9. GYPSUM. "Sulphate of lime is reported to abound in the northern part of Santa Cruz, and in the vicinity of the Palo de los Yeska, some six miles from the Mission; it was frequently spoken of by the inhabitants of this place, but I was unable to learn its precise locality. It is not improbable that it does abound in this vicinity, as ample material for its formation exist in this section of country. An extensive bed of mountain limestone occurs in close proximity to the native sulphate of iron alluded to in the former paragraph." -Dr. Trask, 1854.
10. NIK EL. “The ores of this metal are found from Contra Costa on the north to the utmost southern limits reached in the Coast Mountains. It occurs in the primitive rocks, associated with chronic iron in almost every case where the latter may be obtained. It appears as a bright green mineral on the fractured surface of the other ores, and is known in technical language as nickel green.' The scarcity of this metal renders the discovery of its ores in this country an object of some importance, and its wide distribution leads to the belief that it exists in sufficient quantities to warrant investment for its extraction from other ores, at no distant day. It is extensively used in the manufacture of German silver for wares and household utensils. When reduced, the metal is white, much resembling silver in its general appearance, and for which it has been mistaken in this country. The principal localities where it has been observed this season are at Contra Costa, in the serpentine rocks south of Tulecita, and near San Antonio in the county of Monterey, among the large beds of chronic iron from the San Benito, and the Panoches, of the Gabilan Range. The localities afford the largest amounts yet found in this State, and it is to be hoped that those explorations which are now in progress in this part of the country may result in the development of this mineral to a much greater extent than yet known."Dr. Trask, 1854.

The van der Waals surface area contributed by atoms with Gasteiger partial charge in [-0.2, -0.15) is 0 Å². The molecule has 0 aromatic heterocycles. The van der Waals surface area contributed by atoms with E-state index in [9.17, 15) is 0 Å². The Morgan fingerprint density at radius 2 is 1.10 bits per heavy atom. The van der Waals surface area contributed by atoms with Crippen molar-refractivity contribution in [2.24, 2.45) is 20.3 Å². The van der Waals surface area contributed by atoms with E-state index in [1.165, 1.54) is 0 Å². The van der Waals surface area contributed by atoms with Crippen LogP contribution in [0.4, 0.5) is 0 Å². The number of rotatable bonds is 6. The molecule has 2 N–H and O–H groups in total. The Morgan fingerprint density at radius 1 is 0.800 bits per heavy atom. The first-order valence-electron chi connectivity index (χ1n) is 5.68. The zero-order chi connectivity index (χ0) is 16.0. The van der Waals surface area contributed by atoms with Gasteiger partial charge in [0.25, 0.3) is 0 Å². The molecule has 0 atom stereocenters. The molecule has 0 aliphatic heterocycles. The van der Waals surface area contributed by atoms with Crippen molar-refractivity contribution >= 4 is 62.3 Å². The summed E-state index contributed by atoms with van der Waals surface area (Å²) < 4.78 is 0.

11. ANTIMONY. “The common sulphuret of this metal is very abundant in the Monte Diablo Range; at Mount Oso it is found in large masses, also at various other points throughout these mountains; it occurs in considerable quantities in some parts of the county of Santa Barbara. This mineral is deserying of attention, as it often contains a notable quantity of silver, though